The Kidnapped and the Ransomed. Being the Personal Recollections of Peter Still and His Wife "Vina," After Forty Years of Slavery. With an Introduction by Rev. Samuel J. May; and an Appendix by William H. Furness, D.D. Kate E. R. Pickard.

The Kidnapped and the Ransomed. Being the Personal Recollections of Peter Still and His Wife "Vina," After Forty Years of Slavery. With an Introduction by Rev. Samuel J. May; and an Appendix by William H. Furness, D.D.

Syracuse New York and Auburn: William T. Hamilton / Miller, Orton and Muiligan [sic], 1856. First edition. 8vo; 409pp; + 6pp. ads for other publications by Miller, Orton & Mulligan, (including a quote from Lydia Maria Child urging reading ARCHY MOORE, THE WHITE SLAVE by Richard Hildreth, one by Fanny Fern praising MY BONDAGE AND MY FREEDOM, By Frederick Douglass, TWELVE YEARS A SLAVE by Solomon Nothrop, a temperance tract and another title, LIVES OF JUDGES, INFAMOUS AS TOOLS OF TYRANNY) frontispiece, engraved half-title, and 2 other plates. Green blindstamped publisher's cloth with gilt-stamped spine, binding signed in blind on back panel join, "Davies" "& Hand", professionally rebacked, endpapers rehinged; spine skewed, corners bumped, scattered foxing or smudging throughout text, former owner's name on front free endpaper, an acceptable copy housed in custom-made cloth clamshell box.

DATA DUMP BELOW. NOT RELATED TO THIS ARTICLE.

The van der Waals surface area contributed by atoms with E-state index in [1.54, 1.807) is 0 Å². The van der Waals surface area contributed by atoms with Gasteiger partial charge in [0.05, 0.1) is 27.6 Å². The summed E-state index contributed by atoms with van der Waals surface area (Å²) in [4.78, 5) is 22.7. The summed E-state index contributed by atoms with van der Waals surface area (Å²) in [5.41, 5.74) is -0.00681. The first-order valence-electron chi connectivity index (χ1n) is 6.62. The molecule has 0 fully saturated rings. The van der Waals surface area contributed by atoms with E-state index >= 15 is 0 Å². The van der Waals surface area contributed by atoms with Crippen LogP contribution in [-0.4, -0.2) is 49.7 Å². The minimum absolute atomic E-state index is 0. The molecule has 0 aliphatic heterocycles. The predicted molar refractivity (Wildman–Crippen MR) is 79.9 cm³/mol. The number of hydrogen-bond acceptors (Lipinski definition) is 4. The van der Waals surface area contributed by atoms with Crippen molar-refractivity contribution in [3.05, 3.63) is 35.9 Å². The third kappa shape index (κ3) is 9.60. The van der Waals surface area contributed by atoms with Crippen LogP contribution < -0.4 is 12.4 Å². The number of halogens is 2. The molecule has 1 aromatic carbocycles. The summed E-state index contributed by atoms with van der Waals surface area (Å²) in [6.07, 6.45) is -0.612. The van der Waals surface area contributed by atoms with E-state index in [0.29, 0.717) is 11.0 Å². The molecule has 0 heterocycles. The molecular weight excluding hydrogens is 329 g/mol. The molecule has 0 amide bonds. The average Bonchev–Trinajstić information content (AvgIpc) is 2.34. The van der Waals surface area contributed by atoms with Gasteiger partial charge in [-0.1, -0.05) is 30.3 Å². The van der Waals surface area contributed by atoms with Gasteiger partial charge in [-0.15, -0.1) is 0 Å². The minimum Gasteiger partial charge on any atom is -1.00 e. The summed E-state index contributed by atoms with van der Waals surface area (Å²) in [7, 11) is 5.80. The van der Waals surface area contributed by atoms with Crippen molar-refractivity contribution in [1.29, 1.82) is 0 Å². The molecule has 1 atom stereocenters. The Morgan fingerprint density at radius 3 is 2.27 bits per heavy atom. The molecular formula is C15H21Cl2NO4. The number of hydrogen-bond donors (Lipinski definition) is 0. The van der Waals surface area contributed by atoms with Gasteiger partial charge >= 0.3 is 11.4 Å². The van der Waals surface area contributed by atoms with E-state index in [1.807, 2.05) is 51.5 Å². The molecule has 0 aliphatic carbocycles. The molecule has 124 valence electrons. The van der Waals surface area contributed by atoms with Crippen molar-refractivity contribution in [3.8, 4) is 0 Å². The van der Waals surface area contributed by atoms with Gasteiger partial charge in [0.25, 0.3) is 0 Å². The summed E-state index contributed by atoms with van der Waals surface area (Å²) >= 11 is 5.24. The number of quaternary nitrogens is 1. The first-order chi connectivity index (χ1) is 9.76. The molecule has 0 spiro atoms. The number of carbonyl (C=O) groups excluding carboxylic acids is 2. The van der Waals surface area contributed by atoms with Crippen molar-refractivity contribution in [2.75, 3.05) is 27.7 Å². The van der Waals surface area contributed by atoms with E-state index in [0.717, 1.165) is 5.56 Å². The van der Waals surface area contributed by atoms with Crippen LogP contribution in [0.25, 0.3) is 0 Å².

This is the first edition of the extraordinary slave narrative of Peter Still, kidnapped from his home in New Jersey as a young child and made a slave in Kentucky and Alabama for forty years. Kate Pickard, a teacher at the Female Seminary of Tuscumbia, Alabama, where Peter Still was employed, has written the narrative. Still finally, at age fifty, devised a plan of escape by being purchased by the southern Jewish merchants Isaac and Joseph Friedman. The Friedman's went north and Peter was able to self-redeem his freedom with money the Friedman brothers paid him for his work. Peter Still then returned to the south for his wife and children. His family escaped with the help of Seth Concklin, a white abolitionist, who was captured by slave hunters in the north and, while being taken south, he was either killed or committed suicide at the hopelessness of his plight. Dr. William Furness' appendix is an account of Concklin's life. This slave narrative begins with the Still's kidnapping and, although a serious and traumatizing story, it was also read as an exciting adventure story. It can also be read as a history of the contribution of Jews to the Abolition movement. An unusual feature of the work is explicit mention of miscegenation between white and black - a completely taboo subject at the time. This is a slave narrative of the greatest detail and scope, written from Peter Still's account by a woman of ability who had close knowledge of the subject. Because it is skillfully written, with the use of dialogue, it appears to be a novel. It was so regarded by Wright (II, 1893), but it is not. In fact, correspondence by Peter Still detailing his efforts to purchase his wife's freedom, his account book, and other papers are located at Rutgers and at the Library of Congress. No less a respected figure in the American abolition movement than the Rev. Samuel J. May has written a persuasive argument for reading this account of the horrors of slavery and the generosity of two Jewish merchants. Reprinted by the Negro Publication Society of American in 1941 and the Jewish Publication Society of America in 1970 with an introductory essay on Jews in the anti-slavery movement by Maxwell Whiteman. Blockson 9601 and 9603 respectively. Dumond, Bibliography of Antislavery in America, p. 94. Jackson, A History of Afro-American Literature, I, p. 153. Sabin 62614. Blockson 9602. Item #9598

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